The ShadowBrokers’ first started to auction off security secrets in August of 2016. They promised the highest bidder would receive cycbersecurity vulnerabilities that work just as well as government cyber weapons. Over the next year, the ShadowBrokers used a variety of different means to sell their secrets: auctions, crowdfunding, and direct sales. In April of 2017, their fifth release of information went public, which included the ETERNALBLUE Windows vulnerability that allowed WannaCry to infect over 300,000 computers in a single day.

The Latest Release

The ShadowBrokers have recently announced a subscription service that would include access to bi-monthly security exploit releases in early September 2017. The first package they sold included an NSA exploit titled UNITEDRAKE, which allows hackers to remotely monitor or control a computer running any Microsoft OS between Windows XP and Windows 8.The exploit can also discreetly record audio from your microphone, video from your webcam and anything that is typed on the keyboard. It can also remotely remove itself from the target computer, leaving no signs of a breach.

How to protect yourself from ShadowBrokers releases

Luckily, all the security exploits that the ShadowBrokers have released targeted older, outdated versions of software.The best way to protect your computers is make sure your operating system is properly upgraded and patched. Advanced network monitoring can detect suspicious activity, but that requires a significant amount of time and IT knowledge, making it difficult for small- to medium-sized businesses who usually don’t have the resources to handle around-the-clock maintenance. This is where Info Advantage can help.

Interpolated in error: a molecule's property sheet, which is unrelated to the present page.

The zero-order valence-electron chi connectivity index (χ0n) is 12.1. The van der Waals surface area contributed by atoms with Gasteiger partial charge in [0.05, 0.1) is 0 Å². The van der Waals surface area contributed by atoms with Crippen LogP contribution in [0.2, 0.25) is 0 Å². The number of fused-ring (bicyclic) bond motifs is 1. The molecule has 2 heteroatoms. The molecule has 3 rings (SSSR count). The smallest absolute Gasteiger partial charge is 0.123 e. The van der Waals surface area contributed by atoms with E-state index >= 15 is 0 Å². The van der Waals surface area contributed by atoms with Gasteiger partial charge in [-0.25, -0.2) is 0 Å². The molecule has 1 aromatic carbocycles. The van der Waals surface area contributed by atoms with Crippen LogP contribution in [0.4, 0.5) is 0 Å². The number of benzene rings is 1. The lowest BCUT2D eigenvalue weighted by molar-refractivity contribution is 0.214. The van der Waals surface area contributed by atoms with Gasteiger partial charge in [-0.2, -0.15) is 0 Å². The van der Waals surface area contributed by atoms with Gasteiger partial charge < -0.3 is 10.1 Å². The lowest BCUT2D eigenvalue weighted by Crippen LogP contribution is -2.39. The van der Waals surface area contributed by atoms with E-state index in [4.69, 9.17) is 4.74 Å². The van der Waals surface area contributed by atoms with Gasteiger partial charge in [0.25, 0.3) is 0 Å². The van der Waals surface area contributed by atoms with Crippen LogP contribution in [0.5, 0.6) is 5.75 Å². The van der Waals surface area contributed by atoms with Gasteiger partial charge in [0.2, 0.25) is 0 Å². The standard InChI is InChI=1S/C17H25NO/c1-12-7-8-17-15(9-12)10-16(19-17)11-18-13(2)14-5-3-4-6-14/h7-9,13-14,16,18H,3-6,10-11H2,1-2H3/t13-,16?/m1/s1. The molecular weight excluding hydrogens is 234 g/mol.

If you are worried about the ShadowBrokers releases, or have any other cyber security concerns, contact Info Advantage today at (585) 254-8710 today to learn more about how we can help keep your network safe.

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VoIP: Cloud vs On-Site Hosting

VoIP: Cloud vs On-Site Hosting


Today's phones aren't what they used to be, and that's not a bad thing. Whereas old telephones were constritive and faulty, today's phones are about internet-based systems such as VoIP. With modern VoIP phones, there are a couple methods of hosting  — via the cloud or on site. But what are the differences between the two options?

Installation and Management

On site VoIP phone systems are installed and hosted at your company’s office, often managed and maintained by inside personnel. While you can hire a third party to manage the phone system for you, there is no way to avoid hardware cost of setting up your VoIP phones.

Cloud-based VoIP, on the other hand, hosts all the software and hardware off site and is maintained by a VoIP provider. Other than the physical phones your employees will use, everything is provided virtually. This means you won’t be bothered with expensive hardware costs, nor will you need an on-site employee to manage the system.


You might think having an on-site VoIP is the obvious choice when it comes to security, but you'd be surprise to find that's not often the case. If you have a large amount of accessible IT resources, deploying VoIP on site gives you a better control over your security, since you will know your system’s capabilities without the need to contact a provider. However, cloud-hosted VoIP remains a favorable option  for many small to medium sized businesses, since security is taken care of by a the provider, whose reputation rests on maintaining the most stringent security measures. They are well-versed in identifying vulnerabilities, reducing the area of attacks, and protecting all entry points.


An on-site solution will give you much more control of your VoIP phones, since you can design systems suited to your needs without relying on a third-party to make changes. This makes it a popular choice for larger businesses, often with dedicated IT technicians that can customize and work on the system. With cloud-hosted VoIP, you relinquish certain control to your service provider, which is the price you pay for the convenience of professional deployment and maintenance. This doesn’t give your provider the right to monitor your calls or conduct any activity that breaches your private business conduct.